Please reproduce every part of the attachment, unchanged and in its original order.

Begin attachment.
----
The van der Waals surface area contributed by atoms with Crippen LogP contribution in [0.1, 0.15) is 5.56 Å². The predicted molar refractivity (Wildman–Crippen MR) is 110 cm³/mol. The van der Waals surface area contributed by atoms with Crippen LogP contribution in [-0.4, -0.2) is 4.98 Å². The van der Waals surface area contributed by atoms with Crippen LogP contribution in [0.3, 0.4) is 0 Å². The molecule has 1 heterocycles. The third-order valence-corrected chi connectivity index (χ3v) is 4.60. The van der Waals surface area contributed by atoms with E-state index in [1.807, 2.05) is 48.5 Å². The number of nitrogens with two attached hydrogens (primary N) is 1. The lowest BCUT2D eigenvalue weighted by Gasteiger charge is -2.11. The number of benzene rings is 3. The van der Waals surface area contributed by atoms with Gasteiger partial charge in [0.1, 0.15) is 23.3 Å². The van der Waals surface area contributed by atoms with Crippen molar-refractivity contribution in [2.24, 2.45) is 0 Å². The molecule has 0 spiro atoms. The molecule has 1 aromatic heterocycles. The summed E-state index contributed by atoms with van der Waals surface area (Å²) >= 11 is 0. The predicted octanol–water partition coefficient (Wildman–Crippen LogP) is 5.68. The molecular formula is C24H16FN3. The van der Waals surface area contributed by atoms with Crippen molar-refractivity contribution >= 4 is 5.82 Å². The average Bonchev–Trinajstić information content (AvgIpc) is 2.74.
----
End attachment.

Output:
The van der Waals surface area contributed by atoms with Crippen LogP contribution in [0.1, 0.15) is 5.56 Å². The predicted molar refractivity (Wildman–Crippen MR) is 110 cm³/mol. The van der Waals surface area contributed by atoms with Crippen LogP contribution in [-0.4, -0.2) is 4.98 Å². The van der Waals surface area contributed by atoms with Crippen LogP contribution in [0.3, 0.4) is 0 Å². The molecule has 1 heterocycles. The third-order valence-corrected chi connectivity index (χ3v) is 4.60. The van der Waals surface area contributed by atoms with E-state index in [1.807, 2.05) is 48.5 Å². The number of nitrogens with two attached hydrogens (primary N) is 1. The lowest BCUT2D eigenvalue weighted by Gasteiger charge is -2.11. The number of benzene rings is 3. The van der Waals surface area contributed by atoms with Gasteiger partial charge in [0.1, 0.15) is 23.3 Å². The van der Waals surface area contributed by atoms with Crippen molar-refractivity contribution in [2.24, 2.45) is 0 Å². The molecule has 0 spiro atoms. The molecule has 1 aromatic heterocycles. The summed E-state index contributed by atoms with van der Waals surface area (Å²) >= 11 is 0. The predicted octanol–water partition coefficient (Wildman–Crippen LogP) is 5.68. The molecular formula is C24H16FN3. The van der Waals surface area contributed by atoms with Crippen molar-refractivity contribution >= 4 is 5.82 Å². The average Bonchev–Trinajstić information content (AvgIpc) is 2.74.